The MGM Grand is a place that lives up to its name in the, well, grand scheme of things. It’s shaped a little bit like a slightly broken off Brigid’s Cross, admittedly the unholiest one imaginable. But it’s all gold and glitz on the inside, all angles and outcroppings on the outside.
As day turns to night in the City of Sin, the casino’s emerald facade and roaring giant golden lion statue, all gleaming in the gloaming, are a sight to behold. It’s right what they say. Everyone really should see Las Vegas before they die. The key part, we suppose, is to make sure both don’t happen at the same time in this capital of excess.
The MGM Grand is made for advertising. All through the day but more noticeably at night, its towers are emblazoned with whatever attractions (more accurately, distractions) they’re peddling. David Copperfield, Cirque du Soleil, Metallica (no, seriously), Bette Midler. They cater for all tastes, bad ones most of all. Copperfield’s face spans about four storeys and at a very rough amateur estimate about 24 hotel rooms. Think of that. Some poor souls save up for years, make it all the way to the desert, check in and find their balcony doubles up as an illusionist’s nostril.
But even Copperfield has had to do a disappearing act this week as the place prepped for the big one. The Fight of the Century takes place in the MGM Grand’s Garden Arena tonight and the world will watch on as Floyd Mayweather and Manny Pacquiao touch gloves. The venue has been plastered inside and out in promotional artwork featuring two of the finest fighters of this or any generation. On the towers and facades, windows, doors, ceilings, the sides of slot machines, the blackjack tables, Pacquiao and Mayweather’s faces are omnipresent. It has taken time to get here but this massive prizefight is not shy about letting you know it’s finally arrived.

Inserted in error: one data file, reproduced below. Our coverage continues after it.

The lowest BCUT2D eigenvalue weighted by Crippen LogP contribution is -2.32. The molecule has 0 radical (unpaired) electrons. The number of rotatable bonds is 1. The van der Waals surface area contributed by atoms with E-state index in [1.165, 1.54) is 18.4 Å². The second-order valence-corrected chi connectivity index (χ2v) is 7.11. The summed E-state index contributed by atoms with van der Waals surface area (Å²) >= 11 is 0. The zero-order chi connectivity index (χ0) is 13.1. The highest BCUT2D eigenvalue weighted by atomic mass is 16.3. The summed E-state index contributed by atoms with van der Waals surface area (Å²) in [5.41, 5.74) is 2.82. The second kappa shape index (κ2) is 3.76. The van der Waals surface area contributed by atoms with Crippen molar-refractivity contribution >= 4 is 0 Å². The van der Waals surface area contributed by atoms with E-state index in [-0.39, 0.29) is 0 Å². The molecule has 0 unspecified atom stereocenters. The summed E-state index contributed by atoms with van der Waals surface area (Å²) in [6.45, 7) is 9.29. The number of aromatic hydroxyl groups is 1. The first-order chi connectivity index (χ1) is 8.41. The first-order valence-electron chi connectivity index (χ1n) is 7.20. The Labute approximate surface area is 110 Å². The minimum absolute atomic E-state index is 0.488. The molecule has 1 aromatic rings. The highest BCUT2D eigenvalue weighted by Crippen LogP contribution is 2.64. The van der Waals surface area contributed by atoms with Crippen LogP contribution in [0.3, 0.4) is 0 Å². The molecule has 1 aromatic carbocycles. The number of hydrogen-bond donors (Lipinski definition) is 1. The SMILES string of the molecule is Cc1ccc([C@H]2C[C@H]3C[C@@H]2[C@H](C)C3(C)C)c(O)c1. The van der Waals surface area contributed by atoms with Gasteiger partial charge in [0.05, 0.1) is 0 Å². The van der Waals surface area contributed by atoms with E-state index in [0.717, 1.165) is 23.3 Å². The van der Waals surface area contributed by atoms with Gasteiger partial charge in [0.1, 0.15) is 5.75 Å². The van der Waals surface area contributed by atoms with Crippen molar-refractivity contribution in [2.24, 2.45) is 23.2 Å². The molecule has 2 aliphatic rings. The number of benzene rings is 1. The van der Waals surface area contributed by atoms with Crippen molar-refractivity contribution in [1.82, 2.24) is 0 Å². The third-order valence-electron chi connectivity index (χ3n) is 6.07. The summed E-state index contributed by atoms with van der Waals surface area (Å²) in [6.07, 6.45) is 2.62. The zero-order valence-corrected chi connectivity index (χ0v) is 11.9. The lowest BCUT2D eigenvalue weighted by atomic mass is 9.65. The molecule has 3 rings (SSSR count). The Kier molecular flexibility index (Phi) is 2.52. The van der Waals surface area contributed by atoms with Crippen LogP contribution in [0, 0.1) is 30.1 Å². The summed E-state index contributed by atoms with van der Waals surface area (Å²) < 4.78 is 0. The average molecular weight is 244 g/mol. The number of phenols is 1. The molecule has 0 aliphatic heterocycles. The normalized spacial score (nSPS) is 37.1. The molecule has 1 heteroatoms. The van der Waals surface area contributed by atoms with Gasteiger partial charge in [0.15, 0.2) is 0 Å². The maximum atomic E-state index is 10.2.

Pacquiao and Mayweather have been fighting professionally for about 20 years apiece, they’ve both been champions for more than a decade and for a long time, too long, they’ve toyed with fighting one another. They fiddled with minor details while the sport apparently burned.
There’s no denying in the six years since Mayweather v Pacquiao was first mooted and then dashed, Ultimate Fighting Championship has landed crippling blows on boxing. Since the turn of the decade, the brash young upstart of the combat sports world has had the run of the place. And how it has ran. It has raced from quirky to colossal in the blink of a swollen eye, stealing TV viewers, sponsors, dollars and even young hopefuls from boxing.
Ireland has firmly bought into the appeal of the octagon but then given our national sport is none of the big four but, in fact, bandwagon jumping, that should be little surprise. Yet Conor McGregor’s showmanship, among many other alluring factors, has helped Dana White and his colleagues to conquer many foreign lands. Boxing was able to put up precious little in the way of defence.
Until this year.